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16

You didn't lay out criteria in your question so I'm going to assume that what you're asking is: Let's say Bob diligently acquires as much skill as possible in Monopoly and practices with 50 or more games. If Bob plays several beginners (10 or fewer games - little study of the game), and no players know other players' skill level - is Bob highly likely to win?...


10

Find a new game. Taking of tickets in Ticket to Ride is supposed to be a high risk/high reward action that has the potential to lose you a significant amount of points. Once you try to mitigate an aspect of a game, you're changing how the game plays in ways that weren't intended by the designer. At this point, it's better to find a new game that more ...


8

There are variants of Magic that remove deck shuffling and other sources of non-determinism, but they also make other major modifications that make the game very different from normal Magic. One example is 3-Card Blind, in which any number of players each submit a deck containing 3 cards. Gameplay is as normal, except that attempting to draw from an empty ...


7

The problem with your suggested solution is that it increases the impact of good luck for everyone. The result is that everyone's potential score will be that much higher, so the winner will end up being the person who doesn't get screwed out of routes by other players. As you say, getting lucky with grouped routes does have an impact on the game, and no ...


4

Our house rule is to take all of the tickets that are 17 or higher, shuffle them, and deal one to each player, and deal the other tickets from the (shuffled) rest of the deck. Then shuffle all remaining tickets to form the ticket pile. That way (similar to TTR:Europe) all players have a long route to choose from at the start.


4

A spinner will move along one of two paths every time you spin it (clockwise or anti-clockwise). There is no variation in the spin which could occur with dice, such as bounce, roll, etc. It's always travelling consistently along one path. This means that the distance it travels is always dependent upon how much force was used to spin it. Therefore, if ...


2

We have looked at this game critically and found that we agree with your assessment that there is too much luck. Furthermore, the penalties and rewards for that luck are too extreme the way the rules were written. DISCLAIMER: If you love Monopoly please stop reading this, you will love Boxcars. If you like games of strategy and planning, please continue ...


2

If you want people to have more control over their initial tickets, just give them move to choose from. Instead of 'Draw 4, keep 2-4', you could allow people to 'Draw 6, keep 2-4'. This doesn't impact any part of the game, other than the initial route drafting. There is of course a very simple solution that doesn't involve house rules: ditch your longest ...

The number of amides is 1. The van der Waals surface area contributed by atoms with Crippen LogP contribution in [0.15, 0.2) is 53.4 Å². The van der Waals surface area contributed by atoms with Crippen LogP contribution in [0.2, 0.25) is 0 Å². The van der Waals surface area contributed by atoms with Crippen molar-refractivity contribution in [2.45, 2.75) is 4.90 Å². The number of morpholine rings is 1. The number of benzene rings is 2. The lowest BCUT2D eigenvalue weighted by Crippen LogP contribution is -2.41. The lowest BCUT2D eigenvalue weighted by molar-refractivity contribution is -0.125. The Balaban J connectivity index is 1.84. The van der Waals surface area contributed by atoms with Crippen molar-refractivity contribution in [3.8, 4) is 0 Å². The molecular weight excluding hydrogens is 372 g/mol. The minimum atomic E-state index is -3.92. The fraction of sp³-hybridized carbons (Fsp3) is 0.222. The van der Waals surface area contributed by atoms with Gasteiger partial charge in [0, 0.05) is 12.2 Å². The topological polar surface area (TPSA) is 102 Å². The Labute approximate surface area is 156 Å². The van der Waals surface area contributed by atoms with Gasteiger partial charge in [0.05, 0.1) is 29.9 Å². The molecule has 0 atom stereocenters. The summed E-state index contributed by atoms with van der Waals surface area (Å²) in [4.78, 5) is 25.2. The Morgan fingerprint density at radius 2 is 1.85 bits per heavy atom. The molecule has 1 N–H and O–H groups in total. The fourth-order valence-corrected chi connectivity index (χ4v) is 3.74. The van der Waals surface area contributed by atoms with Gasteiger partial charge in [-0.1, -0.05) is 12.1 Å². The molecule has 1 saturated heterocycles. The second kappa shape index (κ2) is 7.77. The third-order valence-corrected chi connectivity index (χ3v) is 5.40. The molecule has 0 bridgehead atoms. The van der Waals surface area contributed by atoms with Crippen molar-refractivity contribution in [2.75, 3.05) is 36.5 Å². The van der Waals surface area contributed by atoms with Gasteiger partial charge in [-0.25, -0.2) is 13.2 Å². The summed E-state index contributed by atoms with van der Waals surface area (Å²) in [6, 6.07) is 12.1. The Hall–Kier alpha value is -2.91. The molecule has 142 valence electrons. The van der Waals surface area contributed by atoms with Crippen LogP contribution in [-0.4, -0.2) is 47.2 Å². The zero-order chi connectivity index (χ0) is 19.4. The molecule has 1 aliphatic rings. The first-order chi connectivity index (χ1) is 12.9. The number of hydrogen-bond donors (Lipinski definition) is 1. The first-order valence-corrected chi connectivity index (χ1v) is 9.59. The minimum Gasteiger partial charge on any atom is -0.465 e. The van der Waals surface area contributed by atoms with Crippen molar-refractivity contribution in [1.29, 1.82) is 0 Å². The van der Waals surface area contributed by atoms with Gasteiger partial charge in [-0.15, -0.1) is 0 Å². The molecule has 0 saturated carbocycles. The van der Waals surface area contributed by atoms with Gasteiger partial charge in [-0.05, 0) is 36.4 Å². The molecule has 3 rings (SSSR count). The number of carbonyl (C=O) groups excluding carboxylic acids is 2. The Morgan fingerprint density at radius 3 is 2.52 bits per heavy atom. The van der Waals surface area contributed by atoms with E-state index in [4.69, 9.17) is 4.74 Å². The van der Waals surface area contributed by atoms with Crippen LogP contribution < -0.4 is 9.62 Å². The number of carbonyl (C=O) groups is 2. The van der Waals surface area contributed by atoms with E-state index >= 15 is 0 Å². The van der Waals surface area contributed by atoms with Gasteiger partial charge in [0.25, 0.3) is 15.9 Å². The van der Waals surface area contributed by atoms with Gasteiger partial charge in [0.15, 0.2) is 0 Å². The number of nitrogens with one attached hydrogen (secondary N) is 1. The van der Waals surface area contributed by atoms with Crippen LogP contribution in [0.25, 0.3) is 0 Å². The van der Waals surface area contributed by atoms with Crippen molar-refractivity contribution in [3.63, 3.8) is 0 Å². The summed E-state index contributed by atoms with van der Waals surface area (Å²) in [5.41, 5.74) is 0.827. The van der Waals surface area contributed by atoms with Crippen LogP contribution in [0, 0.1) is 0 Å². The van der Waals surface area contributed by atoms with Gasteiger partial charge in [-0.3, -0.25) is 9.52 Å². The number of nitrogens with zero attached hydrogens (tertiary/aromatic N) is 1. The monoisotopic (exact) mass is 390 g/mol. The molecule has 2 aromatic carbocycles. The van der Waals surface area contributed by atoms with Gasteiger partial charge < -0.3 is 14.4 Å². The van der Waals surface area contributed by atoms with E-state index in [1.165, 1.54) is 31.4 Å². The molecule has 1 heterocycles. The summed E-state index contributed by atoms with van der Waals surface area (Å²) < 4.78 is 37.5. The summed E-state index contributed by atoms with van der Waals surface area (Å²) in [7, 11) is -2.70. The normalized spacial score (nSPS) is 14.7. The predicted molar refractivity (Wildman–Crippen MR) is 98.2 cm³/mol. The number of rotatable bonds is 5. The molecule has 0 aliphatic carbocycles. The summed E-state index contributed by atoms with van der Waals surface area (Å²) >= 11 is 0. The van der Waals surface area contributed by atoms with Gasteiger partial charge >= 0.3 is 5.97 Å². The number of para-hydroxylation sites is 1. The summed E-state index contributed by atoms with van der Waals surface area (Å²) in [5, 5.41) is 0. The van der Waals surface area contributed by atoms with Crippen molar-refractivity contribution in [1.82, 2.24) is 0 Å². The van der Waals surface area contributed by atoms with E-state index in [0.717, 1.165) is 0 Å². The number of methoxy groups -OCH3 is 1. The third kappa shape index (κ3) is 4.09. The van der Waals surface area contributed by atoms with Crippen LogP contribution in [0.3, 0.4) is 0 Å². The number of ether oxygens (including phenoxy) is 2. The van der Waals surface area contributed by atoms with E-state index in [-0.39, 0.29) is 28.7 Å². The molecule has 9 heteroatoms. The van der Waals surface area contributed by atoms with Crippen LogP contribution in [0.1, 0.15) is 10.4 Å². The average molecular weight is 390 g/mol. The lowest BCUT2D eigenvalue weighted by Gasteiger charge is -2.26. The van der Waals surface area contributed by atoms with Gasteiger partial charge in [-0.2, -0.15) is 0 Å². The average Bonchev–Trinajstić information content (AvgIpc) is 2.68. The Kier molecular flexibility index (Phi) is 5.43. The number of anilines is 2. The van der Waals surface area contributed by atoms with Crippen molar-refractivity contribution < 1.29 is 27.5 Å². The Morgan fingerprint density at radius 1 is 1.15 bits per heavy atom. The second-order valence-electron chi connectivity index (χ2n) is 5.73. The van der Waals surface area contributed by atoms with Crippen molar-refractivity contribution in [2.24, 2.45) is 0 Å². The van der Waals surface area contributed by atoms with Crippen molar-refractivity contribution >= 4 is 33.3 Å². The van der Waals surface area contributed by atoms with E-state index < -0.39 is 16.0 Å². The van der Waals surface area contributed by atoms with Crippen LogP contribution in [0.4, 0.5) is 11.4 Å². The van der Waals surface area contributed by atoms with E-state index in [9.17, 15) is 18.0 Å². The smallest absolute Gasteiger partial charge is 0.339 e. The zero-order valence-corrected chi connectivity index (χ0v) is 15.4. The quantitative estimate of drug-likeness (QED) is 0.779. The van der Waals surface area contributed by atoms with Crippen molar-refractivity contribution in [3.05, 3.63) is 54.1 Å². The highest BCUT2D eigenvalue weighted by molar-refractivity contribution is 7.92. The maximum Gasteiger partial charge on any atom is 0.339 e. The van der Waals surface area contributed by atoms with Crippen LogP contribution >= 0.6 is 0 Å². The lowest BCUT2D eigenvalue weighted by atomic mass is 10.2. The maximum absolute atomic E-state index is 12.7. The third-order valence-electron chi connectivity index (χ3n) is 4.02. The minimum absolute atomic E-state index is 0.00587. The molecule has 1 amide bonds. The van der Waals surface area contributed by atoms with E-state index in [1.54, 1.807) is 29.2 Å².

2

Skill matters a lot in the game, but with a bit of luck, an player with less skill might beat a player with more skill. The skilled players who know how to take a balance between risk and reward would have a great advantage and would much more likely be able to win the game.


2

From the rules here with emphasis mine A player can use his turn to draw more Destination Ticket cards. To do so, he draws 3 new cards from the top of the Destination Ticket deck. He must keep at least one of the cards, but may also keep two or all three if he chooses. If there are less than 3 Destination Tickets left in the deck, the player only draws what ...


2

I can think of two mathematical measures that might be useful, both based around Elo ratings. Is the correct Elo distribution function. Let's suppose Player B beats Player A 64% of the time, and Player C beats Player B 64% of the time. How often does Player C beat Player A? Generally, speaking, the higher the number, the less of a role luck plays, though ...


1

I think the way to examine the tradeoff between skill Vs luck in a game is by comparing the Expected value Vs Standard Deviation). For example, assume you play Cribbage or Poker a bit better than the other players at the table (meaning that your expected value is larger than zero) . Now, if you play just a single hand, the Variance will be way bigger than ...


1

The accepted answer, while correct, is overly brief. Luck can be reduced in several ways in Stone Age, especially when you think in terms of reducing wasted pips (a pip is 1 dot on a die): When you have no tools, try to concentrate your workers on a single resource each turn. For example, on forest you'll waste 0, 1, or 2 pips on each roll. Your waste per ...


1

As I was playing it many times with two players only, I wanted to remove as much luck as possible. The tools hut may help, but it hardly does in the first few turns, which might be the most important ones. I could eliminate most of randomness using this rule: For resource production use one die only. For each two workers simply count 7 pips without ...


1

Even though I am not 100 percent clear about the game you are proposing (especially what happens when both players choose the same colour) clearly this is no skill game. The optimal strategy is to always take red and beating this strategy can only be done with luck.


1

There is a skill involved in making trades and the rate to build houses and hotels. You can win the game with only the brown properties and hotels on them, that's if your opponents refuse to deal


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